Family, Friends Recall Photographer Killed in Bizarre New York Accident


KYOTO — For the Aimi family, 1991 brings bittersweet memories of New York City, jazz music and the shocking death of a loved one on the Brooklyn Bridge.

This year marks the 10th anniversary of the death of 32-year-old Akira Aimi, a photographer from Kyoto whose promising career was cut short by a defective cable on the famous bridge — an accident the New York Times called “bizarre” and a “tragedy.”

“Through his work, Akira tried to be a cultural ‘bridge’ between Japan and the United States,” said his mother, novelist Toshiko Aimi, weeping. “But he couldn’t make his dream come true because, in the end, America crushed him.”

The accident happened on a breezy June 28, 1981. Akira Aimi had left his photography studio on Lexington Avenue near 56th Street to do some location hunting for future photo sessions.

Familiar with the downtown streets, the two-year resident of New York strolled along the Brooklyn Bridge around 5 p.m. The sunlight was still too bright for photos, he thought. So he waited around for it to get a little darker.

“I’m in Brooklyn now, I’ll be back soon,” Aimi said, phoning his Manhattan studio from a coffee shop. It was the last time anyone ever heard from him.

He was almost across the bridge to the Manhattan side when suddenly two 180-meter-long, 5-cm-thick wire cables snapped and whipped onto the pedestrian walkway below. One cable shredded dozens of wooden walkway planks. The other thrashed Aimi from behind and knocked him down.

“I heard a heavy thump,” one witness told the New York Times. “I turned around and saw the cable swinging and a man (Aimi) lying on the ground. …The man was lying in a pool of blood.”

The force of the diagonal stay-cable fractured Aimi’s skull and broke his left arm. He was taken to St. Vincent’s Hospital, where he was listed in very critical condition. He soon fell into a coma.

The Aimi family rushed from Kyoto to New York.

“When I saw my son in the hospital, I knew there was no hope of recovery,” said Toshiko Aimi, her eyes red with tears and her voice choking. “The doctors said even if he lived, he would be like a vegetable for life.”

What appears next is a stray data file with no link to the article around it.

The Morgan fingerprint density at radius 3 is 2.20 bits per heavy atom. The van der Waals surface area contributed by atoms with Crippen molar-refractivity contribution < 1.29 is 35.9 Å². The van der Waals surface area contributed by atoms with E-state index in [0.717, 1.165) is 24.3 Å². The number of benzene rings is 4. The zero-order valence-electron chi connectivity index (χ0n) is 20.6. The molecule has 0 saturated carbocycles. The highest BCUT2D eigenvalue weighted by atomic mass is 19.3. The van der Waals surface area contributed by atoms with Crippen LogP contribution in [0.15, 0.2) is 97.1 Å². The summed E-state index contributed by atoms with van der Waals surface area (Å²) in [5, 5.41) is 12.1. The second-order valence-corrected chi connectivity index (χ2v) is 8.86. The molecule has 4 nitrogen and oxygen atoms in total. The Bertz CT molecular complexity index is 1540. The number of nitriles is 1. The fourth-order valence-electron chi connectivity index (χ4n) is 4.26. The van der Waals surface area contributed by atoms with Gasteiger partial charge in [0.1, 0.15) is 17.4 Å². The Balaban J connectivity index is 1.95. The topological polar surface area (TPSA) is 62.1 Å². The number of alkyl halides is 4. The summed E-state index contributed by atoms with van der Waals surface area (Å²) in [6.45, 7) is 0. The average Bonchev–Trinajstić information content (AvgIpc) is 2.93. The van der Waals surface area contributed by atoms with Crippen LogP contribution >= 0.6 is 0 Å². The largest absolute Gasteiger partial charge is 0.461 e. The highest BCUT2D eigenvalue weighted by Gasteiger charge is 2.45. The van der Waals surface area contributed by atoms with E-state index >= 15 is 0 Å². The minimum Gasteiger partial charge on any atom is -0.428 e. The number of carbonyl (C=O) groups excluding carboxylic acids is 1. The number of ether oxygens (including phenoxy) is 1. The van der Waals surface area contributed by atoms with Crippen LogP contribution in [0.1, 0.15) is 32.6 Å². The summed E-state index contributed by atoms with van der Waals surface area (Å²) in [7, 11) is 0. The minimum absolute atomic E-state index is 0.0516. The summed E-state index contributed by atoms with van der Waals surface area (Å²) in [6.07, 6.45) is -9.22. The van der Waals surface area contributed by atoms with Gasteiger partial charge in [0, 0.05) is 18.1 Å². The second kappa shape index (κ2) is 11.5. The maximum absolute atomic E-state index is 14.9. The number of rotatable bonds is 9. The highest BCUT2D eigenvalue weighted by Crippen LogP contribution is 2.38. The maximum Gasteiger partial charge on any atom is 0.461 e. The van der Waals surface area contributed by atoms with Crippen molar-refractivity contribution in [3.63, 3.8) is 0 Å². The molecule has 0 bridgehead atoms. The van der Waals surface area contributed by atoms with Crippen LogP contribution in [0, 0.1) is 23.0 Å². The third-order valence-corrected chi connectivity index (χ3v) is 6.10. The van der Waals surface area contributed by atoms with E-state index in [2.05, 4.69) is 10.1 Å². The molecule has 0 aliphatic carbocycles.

Akira died one week later on July 6.

Investigators attributed the cause of the defective cables to acid from pigeon droppings that had eaten through the century-old bridge wires.

Within days of the accident, Aimi’s wife, Mariko, a fashion designer, hired a lawyer and launched a $50 million damage suit against the city.

The suit languished in the legal system until 1988, when an out-of-court settlement was reached. The widow and the Aimi family each received the equivalent of ¥15 million as compensation.

But money, and time, have not healed all the emotional wounds. Aimi’s mother remains bitter that her deepest desire — to mount a memorial plaque in her son’s name at the foot of the Brooklyn Bridge — has fallen on deaf ears.

“I just want Americans to understand that we’re all human beings and that I want to see my son’s name on the bridge,” she said. “If that was done, I would have no more grievances.”

Jun Aimi, Akira’s brother and a Tokyo city planner, wants to keep alive his older brother’s two loves: photography and jazz music.

He has published his brother’s work in a photo book titled “Whisper Not,” named after the 1957 Benny Golson jazz tune that Akira loved.

The book features Akira Aimi’s photos of some of the world’s most renowned musicians: jazz saxophonist Sadao Watanabe, trumpeter Terumasa Hino, keyboardist Herbie Hancock, reggae legend Bob Marley and blues guitarist B.B. King, among many others.

Friends and family describe the late photographer as generous to a fault and well-liked both in and out of professional jazz circles.

After his death, a friend from New York wrote the Aimi family in Kyoto, saying: “I realize now, Akira was like a brother to me. His heart is pure. I will never forget Akira — or what I owe him.”

“My sadness is great,” the letter continues, “(but) the sadness is a reminder to me to do good. Akira is a good example for all of us to live by. Many people in New York miss him dearly….”

A decade after her son’s death, Toshiko Aimi is planning a commemorative ceremony this year to revive interest in her son’s death and to push for the memorial plaque.

An appropriate place for the ceremony, she feels, is Akira’s “Whisper Not” photo studio in Roppongi, which is still run by his former partner.

While the lasting effect of Akira Aimi’s photographs speaks for itself, perhaps his untimely demise is best summed up by the lyrics of “Whisper Not,” the jazz classic that inspired him in life:

Sing low, sing clear, sweet words in my ear
Not a whisper of despair, but love’s own prayer.
Sing on until you bring back the thrill
Of a sentimental tune that died too soon…”